Finds kids whose parents “sucked” their child’s pacifier were less likely to develop asthma, eczema and food allergies when compared to kids whose parents avoided the “nasty” cleaning method.
“We demonstrate that a common parental practice, sucking on the infant’s pacifier before it is given back to the infant, is associated with protection against early eczema development and asthma symptoms,” wrote the researchers, led by Dr. Bill Hesselmar, a pediatric allergist at the University of Gothenburg in Sweden.
The Study consisted of 184 Swedish infants. 80% of the children had a parent who already had allergic reactions.
- Babies were tested for allergies at ages 18 months and 3 years old.
- Parents kept diaries for the 1st 12 months, including illnesses & medications.
- As the infants turned 6 months old, and two questions asked were:
- “Does the child use a pacifier?”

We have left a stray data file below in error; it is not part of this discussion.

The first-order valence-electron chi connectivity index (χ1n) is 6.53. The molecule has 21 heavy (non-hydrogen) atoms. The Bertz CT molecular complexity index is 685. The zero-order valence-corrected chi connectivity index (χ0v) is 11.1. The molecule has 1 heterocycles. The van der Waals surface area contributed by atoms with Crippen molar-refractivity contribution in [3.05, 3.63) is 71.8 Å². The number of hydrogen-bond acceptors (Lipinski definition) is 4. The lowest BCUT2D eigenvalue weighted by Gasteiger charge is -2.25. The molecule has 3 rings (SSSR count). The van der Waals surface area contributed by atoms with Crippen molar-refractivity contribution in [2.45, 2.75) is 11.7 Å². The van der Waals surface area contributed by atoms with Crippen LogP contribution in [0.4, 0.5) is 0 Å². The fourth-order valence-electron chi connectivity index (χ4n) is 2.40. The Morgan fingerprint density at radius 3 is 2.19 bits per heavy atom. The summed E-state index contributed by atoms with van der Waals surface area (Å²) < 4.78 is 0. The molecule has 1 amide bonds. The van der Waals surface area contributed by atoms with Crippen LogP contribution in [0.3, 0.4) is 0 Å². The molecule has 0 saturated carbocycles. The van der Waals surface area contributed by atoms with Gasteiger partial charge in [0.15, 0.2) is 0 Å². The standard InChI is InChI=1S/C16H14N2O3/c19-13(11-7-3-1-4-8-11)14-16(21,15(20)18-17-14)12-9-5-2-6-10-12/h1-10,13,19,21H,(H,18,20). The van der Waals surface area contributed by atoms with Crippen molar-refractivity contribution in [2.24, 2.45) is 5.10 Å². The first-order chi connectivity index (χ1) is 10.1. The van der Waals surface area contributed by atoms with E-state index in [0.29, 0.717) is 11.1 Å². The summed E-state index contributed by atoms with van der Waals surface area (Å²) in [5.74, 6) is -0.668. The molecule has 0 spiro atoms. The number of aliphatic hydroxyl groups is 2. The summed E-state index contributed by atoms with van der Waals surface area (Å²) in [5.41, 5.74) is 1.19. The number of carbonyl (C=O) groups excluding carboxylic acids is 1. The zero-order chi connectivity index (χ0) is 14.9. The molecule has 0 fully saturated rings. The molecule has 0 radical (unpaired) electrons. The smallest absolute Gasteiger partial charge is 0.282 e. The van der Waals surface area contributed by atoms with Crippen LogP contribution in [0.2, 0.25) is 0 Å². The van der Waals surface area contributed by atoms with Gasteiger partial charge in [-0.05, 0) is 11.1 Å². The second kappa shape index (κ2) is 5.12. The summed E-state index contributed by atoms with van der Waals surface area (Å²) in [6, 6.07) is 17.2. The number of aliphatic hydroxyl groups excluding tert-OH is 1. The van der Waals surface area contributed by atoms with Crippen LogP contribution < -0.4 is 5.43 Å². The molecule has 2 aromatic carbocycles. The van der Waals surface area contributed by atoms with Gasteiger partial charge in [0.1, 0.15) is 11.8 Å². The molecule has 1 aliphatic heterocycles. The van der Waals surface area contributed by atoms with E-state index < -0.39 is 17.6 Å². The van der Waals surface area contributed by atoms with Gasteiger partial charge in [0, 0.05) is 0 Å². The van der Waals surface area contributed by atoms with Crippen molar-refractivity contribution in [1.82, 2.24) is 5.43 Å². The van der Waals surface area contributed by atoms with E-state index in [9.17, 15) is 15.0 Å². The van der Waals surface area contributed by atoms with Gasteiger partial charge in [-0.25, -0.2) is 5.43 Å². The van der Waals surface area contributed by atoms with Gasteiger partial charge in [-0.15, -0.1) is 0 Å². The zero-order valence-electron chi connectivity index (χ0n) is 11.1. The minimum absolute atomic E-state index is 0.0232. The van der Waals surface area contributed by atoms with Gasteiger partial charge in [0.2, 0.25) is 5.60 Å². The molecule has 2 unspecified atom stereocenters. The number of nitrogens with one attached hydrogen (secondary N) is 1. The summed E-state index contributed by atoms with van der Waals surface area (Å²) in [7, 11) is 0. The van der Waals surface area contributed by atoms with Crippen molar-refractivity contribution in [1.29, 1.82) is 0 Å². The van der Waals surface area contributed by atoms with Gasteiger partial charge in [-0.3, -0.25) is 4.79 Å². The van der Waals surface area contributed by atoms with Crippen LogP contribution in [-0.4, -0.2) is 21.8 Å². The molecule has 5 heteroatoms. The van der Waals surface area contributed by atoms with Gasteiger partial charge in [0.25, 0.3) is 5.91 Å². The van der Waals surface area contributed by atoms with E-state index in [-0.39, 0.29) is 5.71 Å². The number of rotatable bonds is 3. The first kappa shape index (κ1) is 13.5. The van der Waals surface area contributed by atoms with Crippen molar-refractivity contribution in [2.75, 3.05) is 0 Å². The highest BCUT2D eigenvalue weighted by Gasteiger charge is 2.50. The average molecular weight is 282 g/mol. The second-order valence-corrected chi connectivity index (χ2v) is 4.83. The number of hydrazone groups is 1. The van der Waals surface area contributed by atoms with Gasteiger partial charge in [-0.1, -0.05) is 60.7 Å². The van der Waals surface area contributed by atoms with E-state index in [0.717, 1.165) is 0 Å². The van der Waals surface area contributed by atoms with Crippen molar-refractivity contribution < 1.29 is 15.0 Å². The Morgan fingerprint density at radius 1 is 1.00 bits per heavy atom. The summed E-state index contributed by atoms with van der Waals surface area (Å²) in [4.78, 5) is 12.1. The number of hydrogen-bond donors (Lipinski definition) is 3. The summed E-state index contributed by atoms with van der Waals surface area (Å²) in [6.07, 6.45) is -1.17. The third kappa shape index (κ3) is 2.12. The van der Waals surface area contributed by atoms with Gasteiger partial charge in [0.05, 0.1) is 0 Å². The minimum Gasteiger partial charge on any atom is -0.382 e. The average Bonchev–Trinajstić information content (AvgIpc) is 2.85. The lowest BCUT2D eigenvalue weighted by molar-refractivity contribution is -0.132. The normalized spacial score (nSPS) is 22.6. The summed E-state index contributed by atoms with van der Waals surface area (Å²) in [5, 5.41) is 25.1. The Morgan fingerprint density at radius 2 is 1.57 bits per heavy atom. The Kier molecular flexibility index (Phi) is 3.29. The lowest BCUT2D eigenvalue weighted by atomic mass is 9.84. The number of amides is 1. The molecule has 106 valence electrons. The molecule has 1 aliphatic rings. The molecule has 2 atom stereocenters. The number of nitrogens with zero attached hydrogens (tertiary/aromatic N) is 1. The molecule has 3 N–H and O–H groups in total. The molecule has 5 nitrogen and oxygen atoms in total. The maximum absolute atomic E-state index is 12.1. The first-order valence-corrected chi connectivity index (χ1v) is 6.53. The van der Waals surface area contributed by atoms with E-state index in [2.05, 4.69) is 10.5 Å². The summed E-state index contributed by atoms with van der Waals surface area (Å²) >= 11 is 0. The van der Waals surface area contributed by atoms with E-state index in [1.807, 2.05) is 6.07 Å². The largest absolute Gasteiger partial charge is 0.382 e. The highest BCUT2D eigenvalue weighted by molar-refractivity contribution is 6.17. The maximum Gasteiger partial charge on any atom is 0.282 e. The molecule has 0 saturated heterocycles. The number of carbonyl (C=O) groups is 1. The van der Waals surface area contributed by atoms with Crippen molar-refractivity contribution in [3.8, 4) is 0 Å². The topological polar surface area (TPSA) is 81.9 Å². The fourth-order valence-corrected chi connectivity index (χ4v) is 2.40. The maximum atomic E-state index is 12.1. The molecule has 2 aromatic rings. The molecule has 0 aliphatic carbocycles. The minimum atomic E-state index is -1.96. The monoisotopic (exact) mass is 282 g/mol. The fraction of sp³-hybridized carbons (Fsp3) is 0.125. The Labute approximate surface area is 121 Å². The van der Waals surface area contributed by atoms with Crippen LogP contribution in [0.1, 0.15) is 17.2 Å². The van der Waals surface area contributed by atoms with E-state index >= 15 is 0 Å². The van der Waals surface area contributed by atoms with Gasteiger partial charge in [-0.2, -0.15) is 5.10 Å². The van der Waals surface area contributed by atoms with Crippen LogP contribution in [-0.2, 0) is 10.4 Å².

- “Is it cleaned by boiling, rinsing in tap water, or by the parents sucking on it?”
75% of babies studied had used a pacifier in the first six months. Many parents rinsed the pacifier in regular water, but nearly half boiled it and one third of them “sucked” the pacifier clean.
Children “sucker’s” were:
- 88 percent less likely to have asthma
- 63 percent less likely to have eczema
- Desensitized to food allergies
- Boiling the pacifier may be associated with increased asthma rates
The researchers also noted the effect against asthma and eczema with vaginal deliveries versus cesarean-section.
This leads us to more questions about our “cleaning” practices. Is cleaning too much, to much for our kids, do they need more exposure to germs to have their immune systems grow?
From a conservative healthcare family, we believe “germs” helps us grow our immune systems and that exposure to colds, flu, chicken pox are all building blocks for our immune systems to play with and learn.
Just a THOT -
You as a reader didn’t learn to read by listening to streaming audio, why do you think a germ free environment is helping to build your immune system ?